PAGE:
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Census Bureau: Texas Still Tops Uninsured Ranks

Texas has more uninsured people than any other state in the nation. But state demographers say that if Texas implemented federal reforms, the number of uninsured here would be halved by 2014.

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Texas still has the highest rate of uninsured in the nation — one in four Texans did not have health insurance in 2011, according to data the U.S. Census Bureau released Thursday.

The Census Bureau's American Community Survey found that 5.8 million Texans — 23 percent of the population — did not have health insurance in 2011. That includes 13 percent of children, 22 percent of women, 24 percent of men and 26 percent of the employed workforce in Texas.

Demographers Steve Murdock and Michael Cline at the Hobby Center for the Study of Texas at Rice University issued a report this week estimating that if Texas implemented federal health care reform — which Gov. Rick Perry has eschewed — more than half of the uninsured, about 3 million people, in the state could have coverage by 2014.

The demographers' report shows the enormous impact that federal health care reform could have for Texas families, Anne Dunkelberg, associate director of the Center for Public Policy Priorities, said in a prepared statement. Dunkelberg wrote a policy brief summarizing the demographers’ findings.

“Texas is projected to see the largest percentage gain in insurance coverage of any state under health care reform,” she wrote.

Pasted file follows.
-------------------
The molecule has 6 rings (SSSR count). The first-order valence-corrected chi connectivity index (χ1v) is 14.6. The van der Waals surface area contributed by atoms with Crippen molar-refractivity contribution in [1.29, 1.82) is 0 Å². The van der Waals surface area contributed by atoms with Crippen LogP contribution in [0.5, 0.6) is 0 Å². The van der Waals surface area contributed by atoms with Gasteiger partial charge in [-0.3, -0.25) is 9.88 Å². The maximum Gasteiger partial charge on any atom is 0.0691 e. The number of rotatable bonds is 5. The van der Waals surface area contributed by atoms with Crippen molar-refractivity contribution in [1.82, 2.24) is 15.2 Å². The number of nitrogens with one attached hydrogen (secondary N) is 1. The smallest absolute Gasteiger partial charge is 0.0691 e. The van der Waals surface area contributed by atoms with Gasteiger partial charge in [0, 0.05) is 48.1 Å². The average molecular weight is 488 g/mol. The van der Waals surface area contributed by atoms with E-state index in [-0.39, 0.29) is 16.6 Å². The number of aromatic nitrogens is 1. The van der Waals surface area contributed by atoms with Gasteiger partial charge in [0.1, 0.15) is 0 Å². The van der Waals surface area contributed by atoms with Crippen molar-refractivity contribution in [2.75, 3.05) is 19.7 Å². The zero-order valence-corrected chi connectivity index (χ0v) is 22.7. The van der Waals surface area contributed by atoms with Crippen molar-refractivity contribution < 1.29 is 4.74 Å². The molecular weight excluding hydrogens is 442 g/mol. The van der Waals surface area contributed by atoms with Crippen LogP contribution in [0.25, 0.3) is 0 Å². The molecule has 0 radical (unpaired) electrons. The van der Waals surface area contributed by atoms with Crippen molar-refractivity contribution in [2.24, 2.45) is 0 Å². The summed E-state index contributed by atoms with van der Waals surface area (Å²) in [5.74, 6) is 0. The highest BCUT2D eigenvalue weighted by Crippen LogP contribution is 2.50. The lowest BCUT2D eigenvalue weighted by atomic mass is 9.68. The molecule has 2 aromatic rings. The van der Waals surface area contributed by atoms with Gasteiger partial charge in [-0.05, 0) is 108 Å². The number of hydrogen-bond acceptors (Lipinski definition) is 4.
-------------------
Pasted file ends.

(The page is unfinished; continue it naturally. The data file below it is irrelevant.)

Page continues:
The demographers' report examined the impact of five major provisions in federal health care reform: a health insurance exchange to inform consumers of health plan options and subsidize coverage for households up to 400 percent above the federal poverty line; insurance mandates and penalties for not purchasing health insurance; an expansion of Medicaid to cover individuals and households 138 percent below the federal poverty line; allowing young adults under 26 to stay on their parents’ health plan; and tax credits for small businesses and nonprofits, which will cover at least half of premium costs for employees’ health insurance coverage.

The U.S. Supreme Court decided the federal health care reform law was constitutional, but it ruled that states had the right to refuse federal funds to expand Medicaid.

Perry called the federal health reform provisions “brazen intrusions into the sovereignty of our state,” and he said Texas would not expand Medicaid or set up a state-run health insurance exchange. Perry said he looked forward to implementing other health care solutions, but he did not specify what those would be.

Caring for uninsured Texans is a multibillion-dollar annual expense for Texas businesses and the state health care system. Texas hospitals absorbed $5 billion for uncompensated care to uninsured patients in 2010, according to the Texas Hospital Association.

Taxpayers and the insured ultimately pay those billions, said John Hawkins, senior vice president for government relations at the Texas Hospital Association. To make ends meet, hospitals either have to increase local taxes or negotiate higher compensation rates from insurers.

“That creates a vicious cycle, particularly for the individual and the small employer market,” Hawkins said. “Those shifted costs make the premium that much more unaffordable, which just adds to the uninsured.”

Texas hospitals have already helped finance federal health care reform by absorbing $14 billion in funding cuts to Medicare and other hospital reimbursements, he said.

“If we don’t take advantage of [the federal reforms], that money would potentially go to other states or just lapse,” Hawkins said. 

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